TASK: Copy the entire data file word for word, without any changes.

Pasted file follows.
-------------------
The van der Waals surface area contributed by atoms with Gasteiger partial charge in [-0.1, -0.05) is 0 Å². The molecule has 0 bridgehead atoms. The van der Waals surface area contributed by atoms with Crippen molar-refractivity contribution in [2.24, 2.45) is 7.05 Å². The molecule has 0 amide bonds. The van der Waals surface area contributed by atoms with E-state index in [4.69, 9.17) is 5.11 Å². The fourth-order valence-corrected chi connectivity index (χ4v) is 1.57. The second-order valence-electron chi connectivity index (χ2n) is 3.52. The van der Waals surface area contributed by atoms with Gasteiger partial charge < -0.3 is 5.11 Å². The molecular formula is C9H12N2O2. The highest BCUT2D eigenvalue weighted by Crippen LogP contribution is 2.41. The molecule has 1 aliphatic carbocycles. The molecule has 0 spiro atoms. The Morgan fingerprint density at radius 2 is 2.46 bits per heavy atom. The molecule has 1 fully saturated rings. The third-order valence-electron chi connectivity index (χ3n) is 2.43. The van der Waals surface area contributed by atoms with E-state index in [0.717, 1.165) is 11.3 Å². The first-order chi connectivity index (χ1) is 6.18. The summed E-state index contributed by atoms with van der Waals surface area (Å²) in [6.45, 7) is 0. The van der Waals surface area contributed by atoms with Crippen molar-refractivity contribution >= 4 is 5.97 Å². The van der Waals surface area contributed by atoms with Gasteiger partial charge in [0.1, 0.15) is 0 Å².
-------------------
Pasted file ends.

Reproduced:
The van der Waals surface area contributed by atoms with Gasteiger partial charge in [-0.1, -0.05) is 0 Å². The molecule has 0 bridgehead atoms. The van der Waals surface area contributed by atoms with Crippen molar-refractivity contribution in [2.24, 2.45) is 7.05 Å². The molecule has 0 amide bonds. The van der Waals surface area contributed by atoms with E-state index in [4.69, 9.17) is 5.11 Å². The fourth-order valence-corrected chi connectivity index (χ4v) is 1.57. The second-order valence-electron chi connectivity index (χ2n) is 3.52. The van der Waals surface area contributed by atoms with Gasteiger partial charge < -0.3 is 5.11 Å². The molecular formula is C9H12N2O2. The highest BCUT2D eigenvalue weighted by Crippen LogP contribution is 2.41. The molecule has 1 aliphatic carbocycles. The molecule has 0 spiro atoms. The Morgan fingerprint density at radius 2 is 2.46 bits per heavy atom. The molecule has 1 fully saturated rings. The third-order valence-electron chi connectivity index (χ3n) is 2.43. The van der Waals surface area contributed by atoms with E-state index in [0.717, 1.165) is 11.3 Å². The first-order chi connectivity index (χ1) is 6.18. The summed E-state index contributed by atoms with van der Waals surface area (Å²) in [6.45, 7) is 0. The van der Waals surface area contributed by atoms with Crippen molar-refractivity contribution >= 4 is 5.97 Å². The van der Waals surface area contributed by atoms with Gasteiger partial charge in [0.1, 0.15) is 0 Å².